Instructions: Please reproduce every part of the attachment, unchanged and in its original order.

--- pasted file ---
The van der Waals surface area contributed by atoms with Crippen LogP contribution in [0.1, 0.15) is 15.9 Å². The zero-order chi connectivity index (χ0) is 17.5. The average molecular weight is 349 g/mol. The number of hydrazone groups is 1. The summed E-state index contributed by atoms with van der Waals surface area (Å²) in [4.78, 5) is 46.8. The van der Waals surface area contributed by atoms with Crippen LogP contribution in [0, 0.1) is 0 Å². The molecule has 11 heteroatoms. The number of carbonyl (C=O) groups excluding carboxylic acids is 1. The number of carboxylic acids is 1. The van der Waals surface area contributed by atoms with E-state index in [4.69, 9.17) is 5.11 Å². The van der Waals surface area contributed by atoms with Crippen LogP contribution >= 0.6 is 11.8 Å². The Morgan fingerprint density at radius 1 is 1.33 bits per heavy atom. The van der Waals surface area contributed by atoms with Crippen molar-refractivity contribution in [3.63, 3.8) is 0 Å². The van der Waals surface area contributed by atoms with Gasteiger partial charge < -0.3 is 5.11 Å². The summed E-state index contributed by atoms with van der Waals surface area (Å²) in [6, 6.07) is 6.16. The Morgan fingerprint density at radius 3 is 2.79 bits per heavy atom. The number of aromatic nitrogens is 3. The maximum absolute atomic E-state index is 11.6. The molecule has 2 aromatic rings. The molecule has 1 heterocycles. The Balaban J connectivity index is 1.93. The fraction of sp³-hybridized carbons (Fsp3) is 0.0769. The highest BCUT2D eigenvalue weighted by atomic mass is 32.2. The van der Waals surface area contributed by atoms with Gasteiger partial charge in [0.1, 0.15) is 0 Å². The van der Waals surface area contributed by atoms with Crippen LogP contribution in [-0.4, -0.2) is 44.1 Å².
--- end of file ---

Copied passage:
The van der Waals surface area contributed by atoms with Crippen LogP contribution in [0.1, 0.15) is 15.9 Å². The zero-order chi connectivity index (χ0) is 17.5. The average molecular weight is 349 g/mol. The number of hydrazone groups is 1. The summed E-state index contributed by atoms with van der Waals surface area (Å²) in [4.78, 5) is 46.8. The van der Waals surface area contributed by atoms with Crippen LogP contribution in [0, 0.1) is 0 Å². The molecule has 11 heteroatoms. The number of carbonyl (C=O) groups excluding carboxylic acids is 1. The number of carboxylic acids is 1. The van der Waals surface area contributed by atoms with E-state index in [4.69, 9.17) is 5.11 Å². The van der Waals surface area contributed by atoms with Crippen LogP contribution >= 0.6 is 11.8 Å². The Morgan fingerprint density at radius 1 is 1.33 bits per heavy atom. The van der Waals surface area contributed by atoms with Crippen molar-refractivity contribution in [3.63, 3.8) is 0 Å². The van der Waals surface area contributed by atoms with Gasteiger partial charge < -0.3 is 5.11 Å². The summed E-state index contributed by atoms with van der Waals surface area (Å²) in [6, 6.07) is 6.16. The Morgan fingerprint density at radius 3 is 2.79 bits per heavy atom. The number of aromatic nitrogens is 3. The maximum absolute atomic E-state index is 11.6. The molecule has 2 aromatic rings. The molecule has 1 heterocycles. The Balaban J connectivity index is 1.93. The fraction of sp³-hybridized carbons (Fsp3) is 0.0769. The highest BCUT2D eigenvalue weighted by atomic mass is 32.2. The van der Waals surface area contributed by atoms with Gasteiger partial charge in [0.1, 0.15) is 0 Å². The van der Waals surface area contributed by atoms with Crippen LogP contribution in [-0.4, -0.2) is 44.1 Å².